Iraq: Saddam Hussein's vengeful execution exposes barbarism of Bush Jnr's "justice" Print E-mail
 Pakistan -- Sunday, December 31, 2006, Zill-Haj 9, 1427 A.H.

Greatest folly after the invasion

The way Saddam Hussein's vengeful execution took place yesterday, in less than a week after the handing down of his death sentence, was as unbecoming as his hurry-hurry trial. "We wanted him to be executed on a special day," the dawn of Eid-ul-Adha in Iraq, Prime Minister Nouri al-Maliki's national security adviser Mouwaffaq al-Rubaie told state-run television. He added that "Saddam was treated with respect when he was alive and after his death." Last year video footage about the Americans' maltreatment of Saddam Hussein in prison -- in one clip the shirtless former president is washing his clothes -- had caused worldwide condemnation. Saddam Hussein even claimed during his trial that he had received a beating by Americans soldiers. As for respect for his body, a government colleague of Mr al-Rubaie exulted in a telephone interview with NBC: "This…is lying at my feet" -- using the s-o-b abuse for the corpse.

Mr al-Rubaie made another contestable statement: "Saddam's execution was one hundred per cent Iraqi and the American side did not interfere." However, it is an American judge who late Friday rejected a last-minute appeal by the lawyers of Saddam Hussein, who had been in US custody almost to the end. "Petitioner Hussein's application for immediate, temporary stay of execution is denied," the district judge said in Washington, after a hearing conducted over telephone from Baghdad. Television footage of the moments before a composed Saddam Hussein was led to the gallows shows prison staff in masks. The masks would leave room for argument that at least some of them were American. There is also the question of whether it should have been a public hanging.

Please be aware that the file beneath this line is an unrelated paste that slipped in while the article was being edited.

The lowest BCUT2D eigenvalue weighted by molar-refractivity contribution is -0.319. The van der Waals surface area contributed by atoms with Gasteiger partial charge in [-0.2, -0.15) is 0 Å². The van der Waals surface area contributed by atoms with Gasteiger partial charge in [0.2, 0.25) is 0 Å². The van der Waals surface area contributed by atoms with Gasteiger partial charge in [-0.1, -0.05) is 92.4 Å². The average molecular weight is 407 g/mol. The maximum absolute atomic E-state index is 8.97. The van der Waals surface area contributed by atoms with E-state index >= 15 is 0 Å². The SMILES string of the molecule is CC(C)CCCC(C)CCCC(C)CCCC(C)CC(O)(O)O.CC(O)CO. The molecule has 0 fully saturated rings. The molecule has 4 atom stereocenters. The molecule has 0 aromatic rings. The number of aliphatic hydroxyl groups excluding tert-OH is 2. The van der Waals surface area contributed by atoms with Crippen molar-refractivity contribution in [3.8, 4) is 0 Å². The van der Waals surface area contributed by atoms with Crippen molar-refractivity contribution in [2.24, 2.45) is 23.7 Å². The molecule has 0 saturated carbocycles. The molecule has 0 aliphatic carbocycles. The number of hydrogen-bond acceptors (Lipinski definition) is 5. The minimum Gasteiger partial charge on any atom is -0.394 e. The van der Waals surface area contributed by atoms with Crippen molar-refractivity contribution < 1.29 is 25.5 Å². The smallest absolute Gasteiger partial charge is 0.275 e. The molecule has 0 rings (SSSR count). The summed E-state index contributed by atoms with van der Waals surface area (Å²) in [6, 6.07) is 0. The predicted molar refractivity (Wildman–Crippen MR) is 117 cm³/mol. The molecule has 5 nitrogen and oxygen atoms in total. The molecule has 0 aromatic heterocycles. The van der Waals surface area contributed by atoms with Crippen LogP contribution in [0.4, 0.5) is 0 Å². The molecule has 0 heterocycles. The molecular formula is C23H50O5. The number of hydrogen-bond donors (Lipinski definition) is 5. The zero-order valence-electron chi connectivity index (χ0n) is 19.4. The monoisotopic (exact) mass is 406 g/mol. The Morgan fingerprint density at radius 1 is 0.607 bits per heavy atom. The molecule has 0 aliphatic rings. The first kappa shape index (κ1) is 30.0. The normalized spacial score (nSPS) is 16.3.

But now that it's all over, the question arises whether the execution will have a positive effect on the Iraqi situation. Even President Bush, who insisted in reaction to the hanging that the former dictator "was executed after receiving a fair trial," admitted that "bringing Saddam Hussein to justice will not end the violence in Iraq." The rushing of more American soldiers to Kuwait, not to mention the high alert on which US troops have been put in Iraq, proves there is shrinking room for hope on this score. Mr Bush's understatement notwithstanding, Iraq appears to face a frightening prospect after the execution: the widening of the sectarian and ethnic divide in a country where ethnic-cleansing is so intense in many parts that the mayhem that took place in Yugoslavia pales in brutality. The Gulf region and Iraq's other neighbours like Syria would be fortunate if the sectarian strife did not spread there following the probable worsening of the Iraqi chaos. To return to the subject of the trial and execution being entirely an Iraqi affair, two coincidences are difficult to accept. The death sentence against Saddam Hussein had originally been handed down on Nov 5, two days before the US mid-term elections. That was put down to the Bush administration's effort to influence the elections. And he was sent to the gallows days before the convening of Congress on Jan 4.